Gender and institutional strengthening: The World Bank's policy record in Latin America

Kate Bedford*

*Corresponding author for this work

Research output: Contribution to journalArticlepeer-review

8 Citations (Scopus)


This article examines the gendered nature of institutional strengthening policies at the World Bank, as part of an attempt to analyse what role gender plays in the institutionalist turn within development policy. It focuses on three snapshots of Bank action wherein debates about gender and institutional strengthening are particularly pertinent: Washington, DC policy texts and Presidential speeches; gender policy enacted in the Latin American and Caribbean region; and an Argentine project loan on social capital promotion and family strengthening. Two themes emerge from these sites: (1) that couplehood between men and women has been identified as a key informal institution necessary for development; and (2) that gender reform has been positioned as an institutional change issue requiring attention to issues such as social marketing. New norms about gender interaction thus emerge as an explicit part of the Bank's reform agenda, and are shaping project experiences across Latin America.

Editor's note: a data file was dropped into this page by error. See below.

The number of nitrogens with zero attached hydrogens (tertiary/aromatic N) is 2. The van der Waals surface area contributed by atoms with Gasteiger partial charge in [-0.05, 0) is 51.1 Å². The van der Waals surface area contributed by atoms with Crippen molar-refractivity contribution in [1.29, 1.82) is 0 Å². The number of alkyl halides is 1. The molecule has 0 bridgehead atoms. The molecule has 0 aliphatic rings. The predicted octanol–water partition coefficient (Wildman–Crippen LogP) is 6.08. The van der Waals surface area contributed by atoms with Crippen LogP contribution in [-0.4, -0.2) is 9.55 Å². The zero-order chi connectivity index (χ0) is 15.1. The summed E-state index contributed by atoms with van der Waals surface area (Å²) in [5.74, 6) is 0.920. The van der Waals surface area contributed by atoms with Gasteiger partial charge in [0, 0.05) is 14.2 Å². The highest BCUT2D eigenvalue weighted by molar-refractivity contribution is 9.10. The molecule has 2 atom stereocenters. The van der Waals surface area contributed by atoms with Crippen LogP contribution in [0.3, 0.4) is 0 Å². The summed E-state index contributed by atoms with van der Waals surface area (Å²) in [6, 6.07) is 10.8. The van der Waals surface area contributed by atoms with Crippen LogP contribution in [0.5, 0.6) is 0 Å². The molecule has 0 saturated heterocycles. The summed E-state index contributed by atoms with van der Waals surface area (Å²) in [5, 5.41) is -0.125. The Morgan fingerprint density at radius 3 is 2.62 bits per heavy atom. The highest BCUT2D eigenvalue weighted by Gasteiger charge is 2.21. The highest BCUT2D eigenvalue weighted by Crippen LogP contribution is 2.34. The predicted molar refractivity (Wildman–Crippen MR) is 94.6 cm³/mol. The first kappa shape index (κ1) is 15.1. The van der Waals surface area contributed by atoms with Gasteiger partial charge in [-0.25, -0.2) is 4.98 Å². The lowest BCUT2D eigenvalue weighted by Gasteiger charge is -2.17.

Original languageEnglish
Pages (from-to)197-214
Number of pages18
JournalContemporary Politics
Issue number2
Publication statusPublished - Jun 2009


  • development
  • gender
  • institutions
  • Latin America

ASJC Scopus subject areas

  • Sociology and Political Science
  • Political Science and International Relations


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